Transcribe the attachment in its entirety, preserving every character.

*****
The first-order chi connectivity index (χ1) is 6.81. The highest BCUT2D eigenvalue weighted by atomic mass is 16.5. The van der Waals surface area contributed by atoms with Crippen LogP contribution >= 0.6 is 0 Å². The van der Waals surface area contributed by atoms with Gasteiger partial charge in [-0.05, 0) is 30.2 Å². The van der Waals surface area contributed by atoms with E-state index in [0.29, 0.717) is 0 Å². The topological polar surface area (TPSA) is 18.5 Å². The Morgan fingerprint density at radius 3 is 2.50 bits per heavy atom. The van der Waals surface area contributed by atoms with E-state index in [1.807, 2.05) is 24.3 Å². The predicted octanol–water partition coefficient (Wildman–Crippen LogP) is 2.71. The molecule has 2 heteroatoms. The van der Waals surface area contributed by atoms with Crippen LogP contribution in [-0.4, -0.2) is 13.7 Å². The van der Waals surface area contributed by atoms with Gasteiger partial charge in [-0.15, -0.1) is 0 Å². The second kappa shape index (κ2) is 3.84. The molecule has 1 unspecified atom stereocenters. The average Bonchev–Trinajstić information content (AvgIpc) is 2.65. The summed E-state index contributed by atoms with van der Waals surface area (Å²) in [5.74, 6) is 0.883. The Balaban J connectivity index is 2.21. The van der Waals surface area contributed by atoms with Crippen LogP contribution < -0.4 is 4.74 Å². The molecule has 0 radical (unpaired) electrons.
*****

The first-order chi connectivity index (χ1) is 6.81. The highest BCUT2D eigenvalue weighted by atomic mass is 16.5. The van der Waals surface area contributed by atoms with Crippen LogP contribution >= 0.6 is 0 Å². The van der Waals surface area contributed by atoms with Gasteiger partial charge in [-0.05, 0) is 30.2 Å². The van der Waals surface area contributed by atoms with E-state index in [0.29, 0.717) is 0 Å². The topological polar surface area (TPSA) is 18.5 Å². The Morgan fingerprint density at radius 3 is 2.50 bits per heavy atom. The van der Waals surface area contributed by atoms with E-state index in [1.807, 2.05) is 24.3 Å². The predicted octanol–water partition coefficient (Wildman–Crippen LogP) is 2.71. The molecule has 2 heteroatoms. The van der Waals surface area contributed by atoms with Crippen LogP contribution in [-0.4, -0.2) is 13.7 Å². The van der Waals surface area contributed by atoms with Gasteiger partial charge in [-0.15, -0.1) is 0 Å². The second kappa shape index (κ2) is 3.84. The molecule has 1 unspecified atom stereocenters. The average Bonchev–Trinajstić information content (AvgIpc) is 2.65. The summed E-state index contributed by atoms with van der Waals surface area (Å²) in [5.74, 6) is 0.883. The Balaban J connectivity index is 2.21. The van der Waals surface area contributed by atoms with Crippen LogP contribution < -0.4 is 4.74 Å². The molecule has 0 radical (unpaired) electrons.